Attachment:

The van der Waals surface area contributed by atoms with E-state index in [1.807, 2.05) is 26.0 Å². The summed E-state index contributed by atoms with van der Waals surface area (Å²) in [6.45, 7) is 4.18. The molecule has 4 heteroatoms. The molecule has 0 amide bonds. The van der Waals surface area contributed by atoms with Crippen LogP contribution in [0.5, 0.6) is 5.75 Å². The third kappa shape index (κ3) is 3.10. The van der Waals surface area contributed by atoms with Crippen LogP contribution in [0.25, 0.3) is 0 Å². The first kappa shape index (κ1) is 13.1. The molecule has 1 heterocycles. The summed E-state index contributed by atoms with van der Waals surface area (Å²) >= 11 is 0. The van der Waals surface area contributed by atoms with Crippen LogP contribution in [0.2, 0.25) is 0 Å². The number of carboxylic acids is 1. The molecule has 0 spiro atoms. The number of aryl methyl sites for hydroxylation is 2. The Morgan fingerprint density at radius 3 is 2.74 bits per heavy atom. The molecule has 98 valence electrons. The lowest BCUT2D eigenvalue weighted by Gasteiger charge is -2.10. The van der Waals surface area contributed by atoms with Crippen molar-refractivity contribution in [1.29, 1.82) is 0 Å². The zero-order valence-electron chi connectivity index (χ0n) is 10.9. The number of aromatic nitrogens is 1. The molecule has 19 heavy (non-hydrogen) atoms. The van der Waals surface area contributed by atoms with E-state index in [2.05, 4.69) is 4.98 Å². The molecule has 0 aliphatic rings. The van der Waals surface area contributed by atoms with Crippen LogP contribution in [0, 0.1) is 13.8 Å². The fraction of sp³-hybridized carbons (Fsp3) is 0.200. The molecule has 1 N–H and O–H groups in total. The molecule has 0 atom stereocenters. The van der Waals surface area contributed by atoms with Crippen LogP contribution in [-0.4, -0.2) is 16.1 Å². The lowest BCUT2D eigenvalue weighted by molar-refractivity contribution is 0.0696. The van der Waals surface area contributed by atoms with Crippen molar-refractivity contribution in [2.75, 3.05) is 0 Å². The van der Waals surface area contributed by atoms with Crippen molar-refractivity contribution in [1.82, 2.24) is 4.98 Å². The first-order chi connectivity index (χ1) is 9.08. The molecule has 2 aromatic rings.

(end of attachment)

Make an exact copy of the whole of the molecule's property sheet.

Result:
The van der Waals surface area contributed by atoms with E-state index in [1.807, 2.05) is 26.0 Å². The summed E-state index contributed by atoms with van der Waals surface area (Å²) in [6.45, 7) is 4.18. The molecule has 4 heteroatoms. The molecule has 0 amide bonds. The van der Waals surface area contributed by atoms with Crippen LogP contribution in [0.5, 0.6) is 5.75 Å². The third kappa shape index (κ3) is 3.10. The van der Waals surface area contributed by atoms with Crippen LogP contribution in [0.25, 0.3) is 0 Å². The first kappa shape index (κ1) is 13.1. The molecule has 1 heterocycles. The summed E-state index contributed by atoms with van der Waals surface area (Å²) >= 11 is 0. The van der Waals surface area contributed by atoms with Crippen LogP contribution in [0.2, 0.25) is 0 Å². The number of carboxylic acids is 1. The molecule has 0 spiro atoms. The number of aryl methyl sites for hydroxylation is 2. The Morgan fingerprint density at radius 3 is 2.74 bits per heavy atom. The molecule has 98 valence electrons. The lowest BCUT2D eigenvalue weighted by Gasteiger charge is -2.10. The van der Waals surface area contributed by atoms with Crippen molar-refractivity contribution in [1.29, 1.82) is 0 Å². The zero-order valence-electron chi connectivity index (χ0n) is 10.9. The number of aromatic nitrogens is 1. The molecule has 19 heavy (non-hydrogen) atoms. The van der Waals surface area contributed by atoms with E-state index in [2.05, 4.69) is 4.98 Å². The molecule has 0 aliphatic rings. The van der Waals surface area contributed by atoms with Crippen LogP contribution in [0, 0.1) is 13.8 Å². The fraction of sp³-hybridized carbons (Fsp3) is 0.200. The molecule has 1 N–H and O–H groups in total. The molecule has 0 atom stereocenters. The van der Waals surface area contributed by atoms with Crippen LogP contribution in [-0.4, -0.2) is 16.1 Å². The lowest BCUT2D eigenvalue weighted by molar-refractivity contribution is 0.0696. The van der Waals surface area contributed by atoms with Crippen molar-refractivity contribution in [2.75, 3.05) is 0 Å². The van der Waals surface area contributed by atoms with Crippen molar-refractivity contribution in [1.82, 2.24) is 4.98 Å². The first-order chi connectivity index (χ1) is 9.08. The molecule has 2 aromatic rings.